### B. The bosonization method in the absence of the insulating region and confining potential

In this section we will present the

*known* [

2,

10] results for a two dimensional interacting metal in the

*absence* of the

*vortex* field and

*confining potential*
. Our starting point is the

*Bosonized* form of the 2DEG given in ref. [

10,

16].

where
is the Landau function for the two body interaction [10] and the notation :: represents the normal order with respect the Fermi Surface. [10]. According to ref.[10, 16], the F.S. is described by,
. The "normal" deformation to the F.S. is given by,
. "*s*" is the polar angle on the F.S.
, and
is the normal to the F.S. The *commutation* relations for the F.S. are,

### C. The modification of the bosonization method in the presence of a confining potential

Following ref. [17] (see the last term of eq.10 in ref. [17]), we incorporate into the Bosonic hamiltonian the effect of the confining and external potentials. We parametrize the Fermi surface in terms of the polar angle *s* = [0 - 2*π*] and the coordinate
. The Fermi surface momentum
given by the solution,
. As a result the the *FERMI SURFACE* (F.S.) excitations is given by,
. The "normal" deformation to the F.S. is given by,
and
is the normal to the F.S. as a function of the polar angle *s* and real space coordinate
.

Following refs. [

11,

17], we obtain the Bosonized hamiltonian for the many particles system in the presence of the potentials,

and time dependent external potential

.

The new part of in the Bosonic hamiltonian is the presence of the confining

and external potential

.

is the external microwave radiation field,

The

*commutation* relations for the

*FERMI SURFACE* in are given by the Kack Moody commutation relation [

11,

17]

### D. The bosonization method in the presence of the insulating region and confining potential

This problem can be investigated using the hamiltonian given in eq.

12 supplemented by the constraints conditions imposed by the vanishing density. described by a vortex. Using the results given in eq.

11 one modifies the commutation relations. This modification can be viewed as Dirac's

*bracket* due to second class constraints [

9]. The commutator [,] is replaced by Dirac 's commutators

. The region of vanishing density is described by the function

for

<

*D* and zero otherwise. Using

we find that the Dirac commutator

replaces the commutator given in equation

13
The result given by eq. 14 due to non-commuting coordinates
. We will compare this result with the one for a magnetic field *B*,
given in ref. [17]. The commutator for the two dimensional densities in the presence of a magnetic field
perpendicular to the 2DEG has been obtained in ref. [10].

The modified commutator caused by the magnetic field (see eq. 27 in ref. [

10]) is:

Where
is the magnetic field and
is the derivative in the tangential direction perpendicular to the vector
(the normal to the Fermi surface),
.

Using the analogy between the vortex field an the external magnetic field (eq.

15) we can represent equation

14 in terms of the parameters given in eq.

11.

where
is the derivative according to the tangential direction which is perpendicular to the vector
with,
.

The commutator given in equation 16 allows to investigate the physics given in the hamiltonian 12. Using this formulation we will compute the rectified current.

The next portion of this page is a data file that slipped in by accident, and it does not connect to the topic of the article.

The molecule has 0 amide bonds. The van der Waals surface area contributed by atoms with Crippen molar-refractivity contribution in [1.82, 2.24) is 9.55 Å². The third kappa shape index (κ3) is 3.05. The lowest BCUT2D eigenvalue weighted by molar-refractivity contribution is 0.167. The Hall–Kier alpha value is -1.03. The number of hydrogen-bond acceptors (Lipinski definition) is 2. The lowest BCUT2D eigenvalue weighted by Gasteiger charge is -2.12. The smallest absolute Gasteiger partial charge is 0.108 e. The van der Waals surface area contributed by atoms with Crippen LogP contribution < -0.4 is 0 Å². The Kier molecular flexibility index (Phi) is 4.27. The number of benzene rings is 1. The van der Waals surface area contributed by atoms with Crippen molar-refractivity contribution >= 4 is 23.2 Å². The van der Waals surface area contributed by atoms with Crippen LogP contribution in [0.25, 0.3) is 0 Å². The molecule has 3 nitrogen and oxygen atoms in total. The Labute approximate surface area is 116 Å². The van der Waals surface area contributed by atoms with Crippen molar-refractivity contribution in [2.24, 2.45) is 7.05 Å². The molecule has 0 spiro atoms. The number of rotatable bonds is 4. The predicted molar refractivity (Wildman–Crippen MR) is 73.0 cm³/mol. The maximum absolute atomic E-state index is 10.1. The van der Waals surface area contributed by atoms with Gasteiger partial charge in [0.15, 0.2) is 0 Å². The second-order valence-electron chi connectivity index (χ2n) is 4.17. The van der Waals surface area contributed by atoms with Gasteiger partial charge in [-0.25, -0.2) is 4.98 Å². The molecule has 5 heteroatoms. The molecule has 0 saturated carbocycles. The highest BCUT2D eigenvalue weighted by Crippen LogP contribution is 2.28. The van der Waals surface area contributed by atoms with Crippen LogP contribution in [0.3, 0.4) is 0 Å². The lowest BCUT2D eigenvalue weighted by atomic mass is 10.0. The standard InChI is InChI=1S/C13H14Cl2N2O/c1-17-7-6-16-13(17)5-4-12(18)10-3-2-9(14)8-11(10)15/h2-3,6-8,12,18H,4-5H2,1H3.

We observe that the Dirac commutator,
≠ 0 is non-zero for *s* ≠ *s'*! The Heisenberg equation of motion will be given by the Dirac bracket. Due to the fact that different channels *s* ≠ *s'* do not commute, the application of an external electric field in the
direction will generate a deformation for the F.S. with
,
.

Using this commutation relations given in equation

16 and the hamiltonian given in equation

12, we obtain the equation of motion,

We have *included* in the equation of motion a *phenomenological relaxation time τ* for the kinetic momentum. This equation shows that the direct effect caused by the electric field is proportional to *sin*(*s*) with the maximum contribution at the polar angles,
and
where *V*
_{
F
}(*s*,
) is the Fermi velocity. The effect of the *vortex* is to generates a change in the kinetic momentum perpendicular to the external electric field. This part is given by the last term. The last term is restricted to
and represents the vortex contribution. This term is maximum for the polar angles *s* = 0 and *s* = *π*. The maximum effect will be obtained in the region close to the classical turning point where the Fermi velocity obeys,
.

The current density in the

*i* = 1 direction is given by the polar integration of

*s*, [0 - 2

*π*].

We introduce the dimensionless parameter
which is a function of
and *D* the radius of the insulating region. For values of *γ* < 1 we can solve *iteratively* the equation of motion and compute the current.

In the equation for the kinetic momentum we have included a phenomenological relaxation time *τ*. This relaxation time will allow to perform times averages. We only keep single harmonics and neglect higher harmonics of the microwave field.

The iterative solution is given as a series in *γ* and the microwave amplitude *E*
_{
c
}i.e.
.

Solving the equation of motion we determines the evolution of the Fermi surface deformation in the presence of the microwave field. We substitute the iterative solution
obtained from eq. 17 into the current density formula given by eq. 18.